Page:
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Article 14

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Here is a hard quiz question for all of you engaged in R&D and New Product Development? 

A Quiz:

  1. How do you develop product specifications?
  2. How do you know they are meaningful?
  3. Where does the needed data come from? When?
  4. What is the underlying science?



In this article I will try to provide conceptual answers to these questions and share the fundamental scientific principles that one needs to learn to understand how meaningful product (or process) specifications can be developed. 

Historically specifications were developed through gut feel, judgment, a not-so-well-understood trial and error process and negotiations between the buyer and the seller, and sometimes by regulatory agencies. Many companies still use the same age old methods.

These methods are inefficient at best and can prove to be quite expensive in the long run, because the manufacturing gets saddled with a bad specification/process/procedure and does not know what ails the system. And since Manufacturing does not know what ails the system, over time they develop a series of short term band aid solutions!

To develop meaningful specifications, one needs a few concepts from Statistics and Quality Management

Normal Distribution

First key concept is the most popular case, a Normal Distribution. It has two parameters:

  1. Mean which represents the Central Tendency. 50% of data fall below the mean, 50% above the mean.
  2. Sigma which is a measure of the noise or variability in the system.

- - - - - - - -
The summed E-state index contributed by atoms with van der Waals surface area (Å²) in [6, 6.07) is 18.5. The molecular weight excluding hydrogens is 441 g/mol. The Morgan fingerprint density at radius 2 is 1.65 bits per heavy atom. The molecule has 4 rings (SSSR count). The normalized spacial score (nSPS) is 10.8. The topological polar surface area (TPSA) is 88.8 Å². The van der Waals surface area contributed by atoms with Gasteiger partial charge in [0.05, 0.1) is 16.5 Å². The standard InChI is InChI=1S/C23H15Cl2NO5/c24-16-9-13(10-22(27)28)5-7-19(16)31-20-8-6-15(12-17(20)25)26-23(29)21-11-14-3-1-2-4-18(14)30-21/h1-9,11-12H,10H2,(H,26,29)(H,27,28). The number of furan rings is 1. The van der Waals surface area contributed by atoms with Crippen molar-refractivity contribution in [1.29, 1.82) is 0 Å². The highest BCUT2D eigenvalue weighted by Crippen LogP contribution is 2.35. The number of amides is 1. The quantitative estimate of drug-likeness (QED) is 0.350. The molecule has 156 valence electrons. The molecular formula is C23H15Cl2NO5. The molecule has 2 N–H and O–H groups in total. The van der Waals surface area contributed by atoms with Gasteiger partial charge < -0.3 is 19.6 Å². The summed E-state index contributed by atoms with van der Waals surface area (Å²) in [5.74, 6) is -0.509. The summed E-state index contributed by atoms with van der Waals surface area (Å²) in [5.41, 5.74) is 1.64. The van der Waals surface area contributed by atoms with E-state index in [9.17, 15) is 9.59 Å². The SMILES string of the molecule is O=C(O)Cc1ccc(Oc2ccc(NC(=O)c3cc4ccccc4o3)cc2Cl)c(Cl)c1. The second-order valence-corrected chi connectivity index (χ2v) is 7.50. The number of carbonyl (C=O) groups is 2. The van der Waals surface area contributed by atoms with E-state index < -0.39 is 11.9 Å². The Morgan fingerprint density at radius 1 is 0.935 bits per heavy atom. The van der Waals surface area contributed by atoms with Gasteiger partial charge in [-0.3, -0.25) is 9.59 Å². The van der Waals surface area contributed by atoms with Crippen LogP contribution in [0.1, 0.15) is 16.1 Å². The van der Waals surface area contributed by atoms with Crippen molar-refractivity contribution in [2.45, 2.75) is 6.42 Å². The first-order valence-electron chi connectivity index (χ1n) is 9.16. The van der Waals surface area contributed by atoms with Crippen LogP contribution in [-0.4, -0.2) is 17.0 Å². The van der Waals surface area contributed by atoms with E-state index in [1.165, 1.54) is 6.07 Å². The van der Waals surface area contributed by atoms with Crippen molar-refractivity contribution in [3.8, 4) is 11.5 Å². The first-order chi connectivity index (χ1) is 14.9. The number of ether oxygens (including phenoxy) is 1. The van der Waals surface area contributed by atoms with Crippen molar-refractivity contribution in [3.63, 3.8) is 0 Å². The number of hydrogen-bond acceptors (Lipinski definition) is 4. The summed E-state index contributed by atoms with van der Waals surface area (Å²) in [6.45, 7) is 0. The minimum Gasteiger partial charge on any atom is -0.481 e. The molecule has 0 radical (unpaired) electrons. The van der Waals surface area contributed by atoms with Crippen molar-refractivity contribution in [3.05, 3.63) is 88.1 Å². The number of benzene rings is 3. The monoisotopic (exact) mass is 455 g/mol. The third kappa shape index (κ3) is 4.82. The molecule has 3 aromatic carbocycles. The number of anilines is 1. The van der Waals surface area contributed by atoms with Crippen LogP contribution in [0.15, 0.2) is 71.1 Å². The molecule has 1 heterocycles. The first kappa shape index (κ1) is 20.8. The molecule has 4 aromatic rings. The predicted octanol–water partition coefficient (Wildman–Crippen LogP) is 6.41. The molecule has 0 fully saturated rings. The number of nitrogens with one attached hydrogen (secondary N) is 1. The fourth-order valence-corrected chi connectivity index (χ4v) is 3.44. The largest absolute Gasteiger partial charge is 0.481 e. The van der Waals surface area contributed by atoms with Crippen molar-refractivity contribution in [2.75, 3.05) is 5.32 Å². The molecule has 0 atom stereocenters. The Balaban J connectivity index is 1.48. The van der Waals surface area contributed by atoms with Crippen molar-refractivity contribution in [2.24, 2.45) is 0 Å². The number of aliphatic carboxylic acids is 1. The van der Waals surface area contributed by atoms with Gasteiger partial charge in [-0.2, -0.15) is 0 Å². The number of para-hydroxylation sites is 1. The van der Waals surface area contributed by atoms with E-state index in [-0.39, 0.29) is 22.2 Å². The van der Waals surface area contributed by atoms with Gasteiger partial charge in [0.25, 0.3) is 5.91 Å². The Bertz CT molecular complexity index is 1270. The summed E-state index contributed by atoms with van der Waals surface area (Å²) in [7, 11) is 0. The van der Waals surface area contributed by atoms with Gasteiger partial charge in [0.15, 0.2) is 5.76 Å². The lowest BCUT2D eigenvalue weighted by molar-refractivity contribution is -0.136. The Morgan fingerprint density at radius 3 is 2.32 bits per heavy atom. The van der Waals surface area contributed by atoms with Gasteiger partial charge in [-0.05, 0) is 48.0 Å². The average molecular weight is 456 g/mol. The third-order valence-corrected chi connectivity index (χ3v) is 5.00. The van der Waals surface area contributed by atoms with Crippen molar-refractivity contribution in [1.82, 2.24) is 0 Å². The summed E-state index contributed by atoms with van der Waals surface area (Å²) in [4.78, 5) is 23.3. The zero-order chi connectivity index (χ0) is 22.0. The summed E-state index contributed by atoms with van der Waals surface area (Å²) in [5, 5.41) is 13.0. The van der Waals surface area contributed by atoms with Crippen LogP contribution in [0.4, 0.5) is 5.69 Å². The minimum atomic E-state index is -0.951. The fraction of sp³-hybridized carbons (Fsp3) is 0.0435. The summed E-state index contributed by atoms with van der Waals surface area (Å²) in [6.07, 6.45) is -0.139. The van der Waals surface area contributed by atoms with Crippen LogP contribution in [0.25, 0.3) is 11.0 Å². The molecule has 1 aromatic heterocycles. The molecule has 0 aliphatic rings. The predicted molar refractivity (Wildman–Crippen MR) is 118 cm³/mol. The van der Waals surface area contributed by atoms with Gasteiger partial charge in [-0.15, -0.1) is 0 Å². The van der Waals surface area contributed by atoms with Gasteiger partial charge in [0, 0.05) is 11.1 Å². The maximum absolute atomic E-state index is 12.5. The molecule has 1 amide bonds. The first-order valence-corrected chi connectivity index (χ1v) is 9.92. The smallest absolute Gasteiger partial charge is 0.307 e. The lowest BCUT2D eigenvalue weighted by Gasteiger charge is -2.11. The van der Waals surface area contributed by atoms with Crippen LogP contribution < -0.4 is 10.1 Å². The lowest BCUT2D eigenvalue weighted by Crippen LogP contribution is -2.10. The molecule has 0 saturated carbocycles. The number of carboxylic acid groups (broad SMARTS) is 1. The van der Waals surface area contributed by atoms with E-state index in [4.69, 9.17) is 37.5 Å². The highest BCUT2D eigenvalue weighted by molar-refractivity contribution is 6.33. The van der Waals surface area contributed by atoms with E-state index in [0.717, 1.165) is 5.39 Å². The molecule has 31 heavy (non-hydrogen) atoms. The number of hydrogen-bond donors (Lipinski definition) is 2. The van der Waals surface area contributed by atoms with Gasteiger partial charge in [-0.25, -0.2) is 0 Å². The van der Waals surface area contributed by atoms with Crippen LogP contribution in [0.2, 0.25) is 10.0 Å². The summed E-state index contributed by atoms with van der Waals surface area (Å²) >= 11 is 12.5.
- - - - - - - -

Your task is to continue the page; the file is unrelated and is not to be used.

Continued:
Example - Two Sided Specifications

So for example for a polymer adhesive manufacturing process you are consistently making a polymer with mean tensile strength of 1000 and a standard deviation of 100, you may claim that 99.7% of adhesive batches would have a tensile strength between 700 and 1300. This is an example of a two sided specification where both minimal and maximal performance is desired. However, you may realize that you may not be able to manufacture 99.7% of batches consistently enough and therefore specifications range for the tensile strength for the adhesive batches should include even wider range. In practice you would use prior manufacturing data/experience to initially estimate these specifications, publish them as tentative specifications and then revise them once good data are available. 

Example – One Sided Specification

Sometimes we need single sided specifications. For example product purity needs to be at least 95%; for a nylon rope for mountain climbing, tensile strength should be at least 10,000 psi;  impurity level at most 10 ppm.

Some product attributes, or process parameters may exhibit different a distribution other than the normal distribution, for example log normal, binomial etc. Computations formulas change somewhat.

Motorola and Six Sigma